The contact center has already evolved from the humble call center, as more channels of communication became commonplace. With the meteoric rise of Facebook Messenger, Whatsapp, Telegram, Viber, WeChat, Line, and IMO (you can read more about this here) things are only likely to continue getting more complicated.
There are many things to consider when thinking about implementing a new channel into a contact centre. This article aims to provide a view from the Workforce Management perspective. Additionally, with permission from Assembled (https://www.assembled.com/) I have included one of their videos which shares stories from their customers on how they’ve navigated the rollout of new customer channels and what they’ve learned from past experiences.
Current and Future Demand Size – economies of scale apply when planning for customer channels. For example, in a live channel you have to allow for random contact arrival (queuing theory) in order to meet service level. The larger your volume and workforce, the higher the probability is that an agent will be available in time to answer the customer contact within SLA. As a result, you can increase occupancy and thus also cost efficiency. On very small volume channels you might be facing the opposite problem, resulting in you applying minimum staffing rules not because of pure workload need but just because you need to cover the opening hours of the channel.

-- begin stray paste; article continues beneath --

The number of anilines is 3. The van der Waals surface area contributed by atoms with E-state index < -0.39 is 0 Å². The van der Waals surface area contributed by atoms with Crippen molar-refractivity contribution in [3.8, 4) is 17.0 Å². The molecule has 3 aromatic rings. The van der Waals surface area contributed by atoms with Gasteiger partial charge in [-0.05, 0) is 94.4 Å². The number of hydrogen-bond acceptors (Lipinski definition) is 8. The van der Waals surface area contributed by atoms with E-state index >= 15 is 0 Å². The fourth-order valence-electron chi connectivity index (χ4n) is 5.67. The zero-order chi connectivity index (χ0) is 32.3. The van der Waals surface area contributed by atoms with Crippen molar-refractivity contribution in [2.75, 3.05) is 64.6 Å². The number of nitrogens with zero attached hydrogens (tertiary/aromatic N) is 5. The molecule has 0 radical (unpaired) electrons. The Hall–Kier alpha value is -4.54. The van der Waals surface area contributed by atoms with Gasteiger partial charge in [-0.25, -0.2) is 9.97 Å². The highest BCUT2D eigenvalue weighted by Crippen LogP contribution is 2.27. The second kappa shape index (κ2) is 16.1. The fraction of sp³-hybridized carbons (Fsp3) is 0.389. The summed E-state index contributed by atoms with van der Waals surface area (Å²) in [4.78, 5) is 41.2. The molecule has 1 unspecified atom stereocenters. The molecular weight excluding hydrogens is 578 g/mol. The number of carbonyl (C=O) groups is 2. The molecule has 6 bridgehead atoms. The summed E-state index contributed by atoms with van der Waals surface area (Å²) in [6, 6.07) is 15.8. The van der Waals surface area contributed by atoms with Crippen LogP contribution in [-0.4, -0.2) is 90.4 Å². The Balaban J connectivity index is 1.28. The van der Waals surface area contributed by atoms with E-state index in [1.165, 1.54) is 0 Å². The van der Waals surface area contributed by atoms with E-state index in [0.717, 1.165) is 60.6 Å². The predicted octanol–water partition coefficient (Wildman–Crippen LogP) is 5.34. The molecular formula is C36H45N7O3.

Channel Hopping – yes for every new channel you introduce you are likely to also introduce incremental volume as a result of customers switching between channels depending on how emotive or complex a conversation has become. This needs to be incorporated into any volume demand forecasting.
Technology Capability. What is your current technology’s ability to provide a seamless multi-channel customer experience. How will agent and customer switch between channel and what efficiencies or inefficiencies will this produce?
Data Needs – How will data be captured and how accessible will this be to meet reporting/insight needs. So often data needs are the last consideration and yet Data is the life blood of any workforce management plan.
Workforce Interchangeability – How interchangeable is the new channel with existing channels i.e. can resources be merge or will two separate teams be required for each channel.
Channel Assumptions – each channel type will require different supporting planning assumptions. Sometimes this might just be a different productivity level assumption, but a new channel type can also drive a requirement for a completely new assumption. For example, Concurrency for Live Chat versus Occupancy for Phone channels.
Highlights From Video
(0:00) Defining channel strategy principles
(0:42) Lessons from a channel launch that was rolled back
(2:36) Stripe adds chat support to email support
(5:05) Hacks to improve case routing for realtime channels
(7:15) Daily Harvest launches SMS and inbound phone support